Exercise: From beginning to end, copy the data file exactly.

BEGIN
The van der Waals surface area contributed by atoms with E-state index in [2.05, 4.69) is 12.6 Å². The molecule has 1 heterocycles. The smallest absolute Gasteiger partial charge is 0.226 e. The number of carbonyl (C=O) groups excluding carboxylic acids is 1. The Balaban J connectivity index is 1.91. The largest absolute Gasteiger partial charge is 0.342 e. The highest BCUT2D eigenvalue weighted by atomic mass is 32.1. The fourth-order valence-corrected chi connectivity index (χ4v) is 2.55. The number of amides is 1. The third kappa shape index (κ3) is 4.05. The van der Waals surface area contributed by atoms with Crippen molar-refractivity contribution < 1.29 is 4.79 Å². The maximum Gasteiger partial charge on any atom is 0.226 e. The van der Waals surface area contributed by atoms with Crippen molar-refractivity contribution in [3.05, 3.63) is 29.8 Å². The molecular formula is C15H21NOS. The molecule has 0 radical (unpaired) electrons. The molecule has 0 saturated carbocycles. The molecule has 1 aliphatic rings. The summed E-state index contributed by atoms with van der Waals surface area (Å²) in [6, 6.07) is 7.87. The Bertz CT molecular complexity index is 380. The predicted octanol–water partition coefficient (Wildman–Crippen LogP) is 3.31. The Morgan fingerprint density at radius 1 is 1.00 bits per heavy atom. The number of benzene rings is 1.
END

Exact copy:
The van der Waals surface area contributed by atoms with E-state index in [2.05, 4.69) is 12.6 Å². The molecule has 1 heterocycles. The smallest absolute Gasteiger partial charge is 0.226 e. The number of carbonyl (C=O) groups excluding carboxylic acids is 1. The Balaban J connectivity index is 1.91. The largest absolute Gasteiger partial charge is 0.342 e. The highest BCUT2D eigenvalue weighted by atomic mass is 32.1. The fourth-order valence-corrected chi connectivity index (χ4v) is 2.55. The number of amides is 1. The third kappa shape index (κ3) is 4.05. The van der Waals surface area contributed by atoms with Crippen molar-refractivity contribution < 1.29 is 4.79 Å². The maximum Gasteiger partial charge on any atom is 0.226 e. The van der Waals surface area contributed by atoms with Crippen molar-refractivity contribution in [3.05, 3.63) is 29.8 Å². The molecular formula is C15H21NOS. The molecule has 0 radical (unpaired) electrons. The molecule has 0 saturated carbocycles. The molecule has 1 aliphatic rings. The summed E-state index contributed by atoms with van der Waals surface area (Å²) in [6, 6.07) is 7.87. The Bertz CT molecular complexity index is 380. The predicted octanol–water partition coefficient (Wildman–Crippen LogP) is 3.31. The Morgan fingerprint density at radius 1 is 1.00 bits per heavy atom. The number of benzene rings is 1.